Indecisive commander in chief is shamed into action by France and Hillary

Tuesday, March 22, 2011   E-Mail this story   Free Headline Alerts

UNITED NATIONS — French Air Force jets roared into action over Libya attacking military targets, American cruise missiles fired from offshore Navy ships crippled Col. Gadhafi’s command and control communications, and coalition forces from Canada to Qatar began to tighten the noose on the tyrant of Tripoli. It appears the game is over for the desert dictator.

The military thrust against Gadhafi’s Libya was given the political benediction by a tough UN Security Council resolution which is intended to support and protect Libyan civilians and rebels under attack in Eastern Libya. But is this too little, too late?

Beyond the originally planned No Fly Zone envisioned by the Europeans over the last few weeks, the six page UN resolution (1973) brings the game to the next level by authorizing “all necessary measures,” to protect Libyan civilians.

The vote in the fifteen member Council was interesting in itself as ten countries voted in favor but with the abstentions of China and Russia (both holding a decisive veto) as well as Brazil, Germany, and India (three countries angling for permanent seats on the Council).

For the United States and its allies, grounding/neutralizing Libya’s fourth rate air force with swift surgical strikes belies the bigger picture; what is the strategic focus of the Allied military mission; “protecting civilians” or really necessary regime change?

Quick overview; Libya’s ruler has been a clear and present danger since the 1970’s. This is not news, just look at the record. Gadhafi’s support for global terrorism, the Pan Am #103 bombing over Lockerbie, and now vicious crackdowns on his own people has brought this rogue regime into the throes of civil war but now threatens to send destabilizing droves of refugees into Italy and southern Europe.

Thus the refugee spillover from the civil war and the threat to the oil industry, eg British Petroleum, Italy’s ENI, and others presents a clear and present danger for Europe.

French diplomatic decisiveness while welcomed, nonetheless may be a first move in the election campaign by President Nicolas Sarkozy who says the international intervention is aimed at stopping the “murderous madness” of Gadhafi’s rule.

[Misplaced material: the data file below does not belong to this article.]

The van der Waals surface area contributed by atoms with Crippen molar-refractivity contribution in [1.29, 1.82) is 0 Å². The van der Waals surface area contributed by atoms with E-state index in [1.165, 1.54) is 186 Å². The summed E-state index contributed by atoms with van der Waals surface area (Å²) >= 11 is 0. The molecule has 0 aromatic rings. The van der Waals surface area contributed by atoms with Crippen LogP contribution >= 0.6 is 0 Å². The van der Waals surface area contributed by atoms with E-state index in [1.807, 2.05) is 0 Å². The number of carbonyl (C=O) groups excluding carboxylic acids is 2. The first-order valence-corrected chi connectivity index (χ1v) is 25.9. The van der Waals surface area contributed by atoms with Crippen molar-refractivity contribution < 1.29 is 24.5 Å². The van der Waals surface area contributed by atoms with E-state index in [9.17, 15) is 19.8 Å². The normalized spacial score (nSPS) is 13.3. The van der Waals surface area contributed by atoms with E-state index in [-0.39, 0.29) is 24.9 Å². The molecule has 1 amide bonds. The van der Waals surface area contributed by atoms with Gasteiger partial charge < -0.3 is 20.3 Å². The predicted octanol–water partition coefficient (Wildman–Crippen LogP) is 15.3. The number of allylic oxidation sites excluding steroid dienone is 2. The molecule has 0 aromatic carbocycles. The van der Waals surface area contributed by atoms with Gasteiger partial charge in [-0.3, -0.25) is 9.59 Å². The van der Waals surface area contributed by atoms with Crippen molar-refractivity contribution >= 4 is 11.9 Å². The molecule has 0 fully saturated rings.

But even as the Libyan revolt gained steam and the rebels nearly reached the gates of Tripoli, Barack Obama was holding his rhetorical fire on the Gadhafi regime. Only when Col. Gadhafi, like a cornered desert jackal, lashed back and counterattacked the opposition, did Obama begin to air his opprobrium towards this thug.

The timeline is in itself interesting as the point when the Libyan revolt reached its climax, the Arab League voted in Cairo to support efforts to topple the tyrant of Tripoli. Both Britain and France redoubled their diplomatic efforts at the UN to get a no-fly resolution past the Security Council, a move aimed at neutralizing Gadhafi’s air force and thus to protect Libyan civilians.

If there had been sufficient American support at that point, a draft resolution could have been voted on in quick follow-up to the Arab League move as a one-two punch. But well into the week, the USA was still not supporting such efforts. Indecisive dithering by President Obama who wanted to avoid what would be a clear military option, (and has since become a bigger one) began to crumble after both Britain and France forced his hand under the moral suasion to protect Benghazi’s embattled civilians.

Given that Gadhafi’s forces had the momentum of the offensive and were recapturing rebel strongholds, the clock was ticking louder. Then in a last minute turnaround, and less than two days before the actual vote which was forced by strong French pressures, the United States decided to support measures well beyond the No Fly Zone and for all practical purposed insert the USA into a North African civil war.

The Obama administration’s lack of leadership and indecisiveness cost many lives among those very civilians we are purportedly protecting. His volte face, came in response as much to being politically shamed by the British and French as it did by strong protests by his own Secretary of State Hillary Clinton to at last take a decisive stand.

Importantly the USA formed a military coalition with Britain and France with the political blessing from the Arab League in Cairo and the UN in New York. Yet, has there been a sufficient consultation with the U.S. Congress in Washington?

The script Obama appears to be following speaks about “protecting civilians” in far off Libya, a noble mission but not a clearly defined national interest for a president facing large military deployments in Afghanistan and Iraq. Removing Col. Gadhafi’s odious regime would be the best way to protect Libyan civilians and to stop this wounded jackal from spreading terror ever again. To allow this operation to drag on will mire us in a sandstorm of mixed and muddled intentions.

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